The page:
Although salmonella was found at the plant, it's not yet known whether it's the same strain behind the outbreak, Sundlof said, adding that testing continues.
Sundlof said the FDA doesn't know all the peanut butter brands or foods containing peanut butter that might be affected. "We don't have specific information about what brands or products consumers should avoid," he said.
He added, however, that popular brands of peanut butter found on store shelves don't seem to be affected.
But AP, quoting consumer representatives who took part in an earlier-Friday conference call with federal officials, said companies producing products with peanut butter were being asked to consider halting sales.
The concern is that peanut paste is used in dozens of products, from baked goods to cooking sauces. Initially, federal and state investigators had focused on bulk containers of peanut butter sold to institutions such as nursing homes, but not to supermarkets, the AP said.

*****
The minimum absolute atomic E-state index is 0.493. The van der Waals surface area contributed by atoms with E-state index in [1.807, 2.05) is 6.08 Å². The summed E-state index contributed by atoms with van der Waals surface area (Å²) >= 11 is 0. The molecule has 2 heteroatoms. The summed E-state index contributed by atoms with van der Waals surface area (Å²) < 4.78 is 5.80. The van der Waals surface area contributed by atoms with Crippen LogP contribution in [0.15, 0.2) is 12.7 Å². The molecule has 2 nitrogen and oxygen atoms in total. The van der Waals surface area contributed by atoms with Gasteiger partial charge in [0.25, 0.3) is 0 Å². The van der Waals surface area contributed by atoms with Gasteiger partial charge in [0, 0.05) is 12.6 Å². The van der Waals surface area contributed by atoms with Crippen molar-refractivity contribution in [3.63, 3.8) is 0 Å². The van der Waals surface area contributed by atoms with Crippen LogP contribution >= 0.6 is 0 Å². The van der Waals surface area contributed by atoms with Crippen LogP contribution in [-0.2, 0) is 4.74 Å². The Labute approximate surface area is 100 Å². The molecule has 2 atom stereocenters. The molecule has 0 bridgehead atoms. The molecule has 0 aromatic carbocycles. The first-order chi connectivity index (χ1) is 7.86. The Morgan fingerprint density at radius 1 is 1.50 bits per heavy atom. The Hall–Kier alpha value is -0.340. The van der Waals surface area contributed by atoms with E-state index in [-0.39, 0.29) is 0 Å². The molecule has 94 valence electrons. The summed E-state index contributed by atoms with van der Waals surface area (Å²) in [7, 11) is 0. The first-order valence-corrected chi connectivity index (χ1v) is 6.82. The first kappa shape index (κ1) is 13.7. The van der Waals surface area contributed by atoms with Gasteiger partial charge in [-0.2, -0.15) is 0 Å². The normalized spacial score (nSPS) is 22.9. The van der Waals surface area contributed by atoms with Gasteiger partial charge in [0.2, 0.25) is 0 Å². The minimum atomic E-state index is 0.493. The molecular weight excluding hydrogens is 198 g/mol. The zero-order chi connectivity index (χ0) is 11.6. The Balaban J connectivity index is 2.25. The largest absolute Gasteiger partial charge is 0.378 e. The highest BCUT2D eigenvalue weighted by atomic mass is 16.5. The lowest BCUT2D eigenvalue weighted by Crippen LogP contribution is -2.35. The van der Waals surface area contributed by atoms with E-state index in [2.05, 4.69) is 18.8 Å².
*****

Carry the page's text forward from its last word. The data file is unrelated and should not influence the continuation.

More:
"Now it turns out, it's not just institutions," said Michael Hansen, a senior scientist with Consumers Union.
On Wednesday, Kellogg, of Battle Creek, Mich., said it hadn't received any complaints or discovered any problems with its crackers, but took the stop-sale action as a "precautionary measure" after Peanut Corp., one of its suppliers, announced a nationwide recall of peanut butter made at the Georgia plant.
The crackers are Toasted Peanut Butter Sandwich Crackers, Peanut Butter and Jelly Sandwich Crackers, Cheese and Peanut Butter Sandwich Cracker
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